Question about sound controls.
james at westexe.demon.co.uk
Thu Mar 10 17:49:38 UTC 2005
> IEC958 appears to be the standard behind S/PDIF, the Sony/Philips
> Digital Interface Format, which is what is normally used for digital
> output. Given that, a number of sliders names become clearer.
Gene Heskett wrote:
> Thanks for that clarification. I've also wondered about that myself.
> If it has to do with S/PDIF, whyintuncket was it named IEC958 in the
> first place?
It's the usual situation: the manufacturers (Sony and Philips) come up
with a specification for a link. Consumers will want to see plenty of
stuff that will work on the other end of the link before they think it's
That usually means getting other manufacturers involved, and standards
for the other manufacturers. Quite possibly the designers want other
manufacturers (of kit at either end) to pay for compatibility testing or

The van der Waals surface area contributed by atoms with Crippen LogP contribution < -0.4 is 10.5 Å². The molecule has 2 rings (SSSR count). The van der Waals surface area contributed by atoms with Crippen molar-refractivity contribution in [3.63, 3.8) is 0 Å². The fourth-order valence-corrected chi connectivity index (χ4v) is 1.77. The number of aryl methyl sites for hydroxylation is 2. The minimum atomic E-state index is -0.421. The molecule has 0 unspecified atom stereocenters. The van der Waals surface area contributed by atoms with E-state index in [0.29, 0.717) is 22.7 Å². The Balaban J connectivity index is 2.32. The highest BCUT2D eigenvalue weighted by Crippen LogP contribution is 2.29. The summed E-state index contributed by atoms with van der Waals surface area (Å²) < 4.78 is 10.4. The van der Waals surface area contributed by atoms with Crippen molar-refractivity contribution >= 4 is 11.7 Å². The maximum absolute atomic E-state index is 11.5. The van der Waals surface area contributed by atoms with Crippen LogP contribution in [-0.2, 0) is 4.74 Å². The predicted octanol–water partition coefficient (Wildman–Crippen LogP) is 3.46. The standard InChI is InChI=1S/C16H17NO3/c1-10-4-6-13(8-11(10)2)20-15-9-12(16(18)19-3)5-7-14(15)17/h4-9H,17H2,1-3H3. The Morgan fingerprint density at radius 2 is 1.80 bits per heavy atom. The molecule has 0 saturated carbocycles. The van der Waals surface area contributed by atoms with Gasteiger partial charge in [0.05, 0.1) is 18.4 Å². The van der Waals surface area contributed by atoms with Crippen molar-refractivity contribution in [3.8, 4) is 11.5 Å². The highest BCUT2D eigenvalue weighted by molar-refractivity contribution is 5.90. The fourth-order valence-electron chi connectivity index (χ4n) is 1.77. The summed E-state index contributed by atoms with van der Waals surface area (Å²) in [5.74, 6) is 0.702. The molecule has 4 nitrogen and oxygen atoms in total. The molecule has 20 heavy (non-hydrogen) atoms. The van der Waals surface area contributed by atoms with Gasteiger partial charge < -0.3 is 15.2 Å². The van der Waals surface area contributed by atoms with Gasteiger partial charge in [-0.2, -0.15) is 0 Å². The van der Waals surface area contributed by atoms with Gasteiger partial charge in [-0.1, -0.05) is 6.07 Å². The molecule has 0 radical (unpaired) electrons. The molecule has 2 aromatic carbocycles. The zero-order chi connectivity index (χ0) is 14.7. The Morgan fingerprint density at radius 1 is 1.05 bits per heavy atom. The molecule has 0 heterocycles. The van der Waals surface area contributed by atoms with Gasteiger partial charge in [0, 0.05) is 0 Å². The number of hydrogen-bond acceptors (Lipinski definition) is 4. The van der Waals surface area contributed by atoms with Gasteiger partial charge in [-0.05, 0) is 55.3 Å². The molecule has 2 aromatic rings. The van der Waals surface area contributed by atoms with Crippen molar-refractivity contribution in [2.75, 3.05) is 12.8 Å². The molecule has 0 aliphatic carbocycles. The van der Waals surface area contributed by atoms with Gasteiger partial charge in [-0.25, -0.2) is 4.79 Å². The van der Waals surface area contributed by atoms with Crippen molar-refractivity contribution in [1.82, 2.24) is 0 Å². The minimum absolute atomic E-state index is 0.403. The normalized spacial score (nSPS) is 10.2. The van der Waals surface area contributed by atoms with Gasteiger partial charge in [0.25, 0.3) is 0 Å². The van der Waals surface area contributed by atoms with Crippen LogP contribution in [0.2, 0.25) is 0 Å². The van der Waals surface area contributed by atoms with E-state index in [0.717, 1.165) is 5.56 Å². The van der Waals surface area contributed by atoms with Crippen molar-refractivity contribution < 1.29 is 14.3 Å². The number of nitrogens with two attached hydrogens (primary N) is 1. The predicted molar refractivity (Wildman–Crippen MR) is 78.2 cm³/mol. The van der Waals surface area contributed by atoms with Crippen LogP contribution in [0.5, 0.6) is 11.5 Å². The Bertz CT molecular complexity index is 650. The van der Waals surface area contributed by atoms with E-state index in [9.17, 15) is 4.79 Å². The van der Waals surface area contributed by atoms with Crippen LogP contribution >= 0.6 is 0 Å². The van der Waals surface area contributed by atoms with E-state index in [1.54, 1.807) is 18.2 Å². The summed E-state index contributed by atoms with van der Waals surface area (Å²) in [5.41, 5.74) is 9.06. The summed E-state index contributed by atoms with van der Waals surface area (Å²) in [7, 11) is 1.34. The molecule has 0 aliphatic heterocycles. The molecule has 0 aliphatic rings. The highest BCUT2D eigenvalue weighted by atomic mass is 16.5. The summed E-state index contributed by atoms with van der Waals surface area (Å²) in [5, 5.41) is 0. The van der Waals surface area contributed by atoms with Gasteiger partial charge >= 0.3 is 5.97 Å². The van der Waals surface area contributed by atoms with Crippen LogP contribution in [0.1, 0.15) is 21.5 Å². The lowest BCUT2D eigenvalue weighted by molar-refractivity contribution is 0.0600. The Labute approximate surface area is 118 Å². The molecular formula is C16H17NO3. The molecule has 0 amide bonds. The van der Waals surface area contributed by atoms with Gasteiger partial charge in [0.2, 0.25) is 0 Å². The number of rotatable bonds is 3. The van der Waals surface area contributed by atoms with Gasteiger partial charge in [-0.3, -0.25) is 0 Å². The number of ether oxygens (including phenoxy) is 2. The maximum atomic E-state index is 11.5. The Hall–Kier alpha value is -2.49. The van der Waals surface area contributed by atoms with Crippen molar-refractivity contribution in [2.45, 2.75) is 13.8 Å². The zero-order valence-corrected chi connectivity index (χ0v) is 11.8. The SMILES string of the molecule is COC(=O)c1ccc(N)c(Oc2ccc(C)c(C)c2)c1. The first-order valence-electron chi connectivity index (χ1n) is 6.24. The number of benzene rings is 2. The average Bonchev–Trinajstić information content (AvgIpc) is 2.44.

trademarks or design assistance or patent royalties or whatever.
So they send the spec through a standards body (ISO or IEEE or whoever).
They give the spec a number (and occasionally a name) and then you have
at least two names.
So you get IDE (which was, at least, a Western Digital trademark) also
being known as ATA. You get Firewire (an Apple trademark) also being
known as IEEE 1394 and i.Link (Sony's name for the stuff).
POSIX is formally known as IEEE 1003, Ethernet 802 (and the 802.11
wireless version is becoming widely known by the number) ... it goes on.
Where a brand name is limited by trademark or is too closely associated
with one or two manufacturers, you will often find people using the
standard name so as not to appear to endorse those manufacturers. And
S/PDIF's full name includes both "Sony" and "Philips".
E-mail address: james | Five miles as the hippopotamus bounces...
More information about the users